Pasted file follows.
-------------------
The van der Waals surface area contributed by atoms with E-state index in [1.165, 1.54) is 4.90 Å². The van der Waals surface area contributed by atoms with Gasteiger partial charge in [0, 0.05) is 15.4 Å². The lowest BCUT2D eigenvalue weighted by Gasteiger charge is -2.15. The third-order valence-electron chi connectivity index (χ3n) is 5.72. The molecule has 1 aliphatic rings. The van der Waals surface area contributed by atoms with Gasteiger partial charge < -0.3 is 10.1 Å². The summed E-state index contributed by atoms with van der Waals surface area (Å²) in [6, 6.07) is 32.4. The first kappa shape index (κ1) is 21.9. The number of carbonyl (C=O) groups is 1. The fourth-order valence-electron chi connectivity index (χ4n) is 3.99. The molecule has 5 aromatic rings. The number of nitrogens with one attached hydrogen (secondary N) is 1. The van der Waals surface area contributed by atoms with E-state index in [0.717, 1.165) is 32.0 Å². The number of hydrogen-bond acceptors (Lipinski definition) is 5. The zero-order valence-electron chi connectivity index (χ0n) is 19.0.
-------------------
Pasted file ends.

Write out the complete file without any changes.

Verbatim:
The van der Waals surface area contributed by atoms with E-state index in [1.165, 1.54) is 4.90 Å². The van der Waals surface area contributed by atoms with Gasteiger partial charge in [0, 0.05) is 15.4 Å². The lowest BCUT2D eigenvalue weighted by Gasteiger charge is -2.15. The third-order valence-electron chi connectivity index (χ3n) is 5.72. The molecule has 1 aliphatic rings. The van der Waals surface area contributed by atoms with Gasteiger partial charge < -0.3 is 10.1 Å². The summed E-state index contributed by atoms with van der Waals surface area (Å²) in [6, 6.07) is 32.4. The first kappa shape index (κ1) is 21.9. The number of carbonyl (C=O) groups is 1. The fourth-order valence-electron chi connectivity index (χ4n) is 3.99. The molecule has 5 aromatic rings. The number of nitrogens with one attached hydrogen (secondary N) is 1. The van der Waals surface area contributed by atoms with E-state index in [0.717, 1.165) is 32.0 Å². The number of hydrogen-bond acceptors (Lipinski definition) is 5. The zero-order valence-electron chi connectivity index (χ0n) is 19.0.